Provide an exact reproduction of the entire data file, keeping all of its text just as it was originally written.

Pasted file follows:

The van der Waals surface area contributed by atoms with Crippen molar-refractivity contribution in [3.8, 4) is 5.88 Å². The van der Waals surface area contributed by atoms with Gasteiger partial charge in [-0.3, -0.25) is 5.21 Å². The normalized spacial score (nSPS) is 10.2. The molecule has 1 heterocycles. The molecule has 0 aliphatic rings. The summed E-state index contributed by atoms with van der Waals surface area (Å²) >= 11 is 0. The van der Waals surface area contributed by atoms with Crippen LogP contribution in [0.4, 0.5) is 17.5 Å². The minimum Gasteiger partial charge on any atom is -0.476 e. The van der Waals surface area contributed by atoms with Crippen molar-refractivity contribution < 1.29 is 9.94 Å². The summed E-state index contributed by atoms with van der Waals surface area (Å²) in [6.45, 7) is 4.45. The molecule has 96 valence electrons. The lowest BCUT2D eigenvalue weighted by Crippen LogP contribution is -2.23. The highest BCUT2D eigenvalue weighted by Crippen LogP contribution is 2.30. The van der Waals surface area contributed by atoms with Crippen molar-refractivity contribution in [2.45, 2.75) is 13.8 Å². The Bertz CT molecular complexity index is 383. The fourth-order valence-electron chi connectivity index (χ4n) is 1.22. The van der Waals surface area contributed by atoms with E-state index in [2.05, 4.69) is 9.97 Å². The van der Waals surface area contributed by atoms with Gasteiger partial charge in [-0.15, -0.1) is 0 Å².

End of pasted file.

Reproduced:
The van der Waals surface area contributed by atoms with Crippen molar-refractivity contribution in [3.8, 4) is 5.88 Å². The van der Waals surface area contributed by atoms with Gasteiger partial charge in [-0.3, -0.25) is 5.21 Å². The normalized spacial score (nSPS) is 10.2. The molecule has 1 heterocycles. The molecule has 0 aliphatic rings. The summed E-state index contributed by atoms with van der Waals surface area (Å²) >= 11 is 0. The van der Waals surface area contributed by atoms with Crippen LogP contribution in [0.4, 0.5) is 17.5 Å². The minimum Gasteiger partial charge on any atom is -0.476 e. The van der Waals surface area contributed by atoms with Crippen molar-refractivity contribution < 1.29 is 9.94 Å². The summed E-state index contributed by atoms with van der Waals surface area (Å²) in [6.45, 7) is 4.45. The molecule has 96 valence electrons. The lowest BCUT2D eigenvalue weighted by Crippen LogP contribution is -2.23. The highest BCUT2D eigenvalue weighted by Crippen LogP contribution is 2.30. The van der Waals surface area contributed by atoms with Crippen molar-refractivity contribution in [2.45, 2.75) is 13.8 Å². The Bertz CT molecular complexity index is 383. The fourth-order valence-electron chi connectivity index (χ4n) is 1.22. The van der Waals surface area contributed by atoms with E-state index in [2.05, 4.69) is 9.97 Å². The van der Waals surface area contributed by atoms with Gasteiger partial charge in [-0.15, -0.1) is 0 Å².